So state lawmakers have nothing but respect for the separation of powers, they now say, and never meant to try to bully the state judiciary into submission by threatening to defund and shutter it.
Such pleas of innocence are hard to believe, because legislators crafted and passed laws in both 2014 and 2015 making court funding statewide contingent on their meddling judicial oversight reforms holding up in court.
Predictably, the Kansas Supreme Court ruled last week that one of those changes was unconstitutional – the one taking the job of selecting chief district judges away from the Supreme Court and turning it over to the local judges themselves. Legislative supporters of that and other reforms argued they were modest moves favoring “local control,” and not in conflict with the Kansas Constitution’s language saying “the Supreme Court shall have general administrative authority over all courts in this state.”
But the high court upheld the lower court win for Kingman-based Chief District Judge Larry Solomon and struck down the law as a violation of the constitution and the separation-of-powers doctrine.
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Last week’s decision, which is being watched nationally as a test of judicial independence, would have immediately eliminated all judicial funding statewide if not for a judge’s earlier ruling in a separate case that put the trigger on hold until March.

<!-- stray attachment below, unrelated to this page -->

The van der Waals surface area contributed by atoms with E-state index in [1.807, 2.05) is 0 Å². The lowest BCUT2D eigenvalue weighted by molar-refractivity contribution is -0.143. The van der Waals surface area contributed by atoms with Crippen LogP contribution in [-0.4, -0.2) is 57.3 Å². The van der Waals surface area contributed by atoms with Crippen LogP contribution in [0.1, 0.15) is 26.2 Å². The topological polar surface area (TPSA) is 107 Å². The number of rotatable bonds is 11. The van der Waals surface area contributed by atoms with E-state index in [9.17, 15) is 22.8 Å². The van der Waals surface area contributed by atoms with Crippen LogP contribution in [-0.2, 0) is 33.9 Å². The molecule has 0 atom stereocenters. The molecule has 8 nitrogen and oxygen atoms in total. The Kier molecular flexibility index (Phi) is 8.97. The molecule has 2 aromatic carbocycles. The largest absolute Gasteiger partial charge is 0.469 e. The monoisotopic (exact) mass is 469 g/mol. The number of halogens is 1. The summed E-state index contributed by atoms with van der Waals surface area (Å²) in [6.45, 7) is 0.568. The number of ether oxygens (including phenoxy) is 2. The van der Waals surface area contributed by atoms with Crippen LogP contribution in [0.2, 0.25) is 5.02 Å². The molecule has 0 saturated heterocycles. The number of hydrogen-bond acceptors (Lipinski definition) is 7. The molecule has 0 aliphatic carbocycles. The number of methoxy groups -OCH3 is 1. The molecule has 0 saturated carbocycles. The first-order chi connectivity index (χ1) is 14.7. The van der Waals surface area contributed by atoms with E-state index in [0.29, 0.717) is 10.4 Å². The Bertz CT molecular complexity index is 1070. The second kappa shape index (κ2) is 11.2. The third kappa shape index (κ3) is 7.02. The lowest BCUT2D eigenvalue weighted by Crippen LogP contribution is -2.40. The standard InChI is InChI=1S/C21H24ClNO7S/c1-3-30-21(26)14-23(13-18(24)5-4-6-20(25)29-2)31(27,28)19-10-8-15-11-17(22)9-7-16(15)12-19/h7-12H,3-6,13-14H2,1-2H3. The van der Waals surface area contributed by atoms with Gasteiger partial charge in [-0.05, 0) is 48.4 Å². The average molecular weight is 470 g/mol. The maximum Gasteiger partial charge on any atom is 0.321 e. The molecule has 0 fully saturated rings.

Taken at their word now, legislators appear ready to address and avert the judicial funding crisis as soon as the 2016 session convenes. Thank goodness for that – though Senate Vice President Jeff King, R-Independence, ominously suggested to the Lawrence Journal-World that total court funding may change.
“The provision was put in the bill specifically because there were historic increases in judicial branch funding the last few years.... Having that (local) say was an integral part of the entire budget package, which was passed as a package and so linked as a package,” King said. “Now that some of that has been called into question, we have the opportunity to go back and re-evaluate that funding, but no one wants to abolish it entirely.”
Some conservatives hailed a concurring opinion by Justice Caleb Stegall, Gov. Sam Brownback’s former lawyer and only appointee to the high court, that advocated a stricter “sequestering of the three great governmental powers” – a sentiment observers linked to the Supreme Court’s pending decision on whether the constitution obligates the state to spend more on K-12 schools.
In any case, King and his legislative colleagues should do their duty now to provide the co-equal judicial branch of state government with the resources it needs to serve Kansans and justice.